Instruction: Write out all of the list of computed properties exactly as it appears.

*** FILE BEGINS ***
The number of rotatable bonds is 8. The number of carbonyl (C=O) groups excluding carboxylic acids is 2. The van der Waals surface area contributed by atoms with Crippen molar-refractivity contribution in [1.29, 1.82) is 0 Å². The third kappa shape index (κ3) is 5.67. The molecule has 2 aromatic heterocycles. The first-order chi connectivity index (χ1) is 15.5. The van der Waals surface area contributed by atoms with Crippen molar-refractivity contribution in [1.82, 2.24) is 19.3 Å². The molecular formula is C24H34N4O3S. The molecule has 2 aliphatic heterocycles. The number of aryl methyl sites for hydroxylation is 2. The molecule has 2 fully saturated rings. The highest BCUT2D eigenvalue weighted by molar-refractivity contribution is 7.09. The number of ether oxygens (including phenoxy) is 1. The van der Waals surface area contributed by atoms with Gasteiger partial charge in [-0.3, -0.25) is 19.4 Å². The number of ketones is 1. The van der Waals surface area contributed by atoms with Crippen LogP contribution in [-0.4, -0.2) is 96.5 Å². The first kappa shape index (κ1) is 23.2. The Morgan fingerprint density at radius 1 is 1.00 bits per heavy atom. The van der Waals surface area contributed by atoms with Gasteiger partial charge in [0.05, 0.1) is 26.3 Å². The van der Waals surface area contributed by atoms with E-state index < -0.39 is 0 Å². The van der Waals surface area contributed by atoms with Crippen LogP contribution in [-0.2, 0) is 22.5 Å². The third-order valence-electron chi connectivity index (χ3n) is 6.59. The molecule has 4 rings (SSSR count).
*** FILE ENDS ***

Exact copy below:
The number of rotatable bonds is 8. The number of carbonyl (C=O) groups excluding carboxylic acids is 2. The van der Waals surface area contributed by atoms with Crippen molar-refractivity contribution in [1.29, 1.82) is 0 Å². The third kappa shape index (κ3) is 5.67. The molecule has 2 aromatic heterocycles. The first-order chi connectivity index (χ1) is 15.5. The van der Waals surface area contributed by atoms with Crippen molar-refractivity contribution in [1.82, 2.24) is 19.3 Å². The molecular formula is C24H34N4O3S. The molecule has 2 aliphatic heterocycles. The number of aryl methyl sites for hydroxylation is 2. The molecule has 2 fully saturated rings. The highest BCUT2D eigenvalue weighted by molar-refractivity contribution is 7.09. The number of ether oxygens (including phenoxy) is 1. The van der Waals surface area contributed by atoms with Gasteiger partial charge in [-0.3, -0.25) is 19.4 Å². The number of ketones is 1. The van der Waals surface area contributed by atoms with Crippen LogP contribution in [-0.4, -0.2) is 96.5 Å². The first kappa shape index (κ1) is 23.2. The Morgan fingerprint density at radius 1 is 1.00 bits per heavy atom. The van der Waals surface area contributed by atoms with Gasteiger partial charge in [0.05, 0.1) is 26.3 Å². The van der Waals surface area contributed by atoms with E-state index < -0.39 is 0 Å². The van der Waals surface area contributed by atoms with Crippen LogP contribution in [-0.2, 0) is 22.5 Å². The third-order valence-electron chi connectivity index (χ3n) is 6.59. The molecule has 4 rings (SSSR count).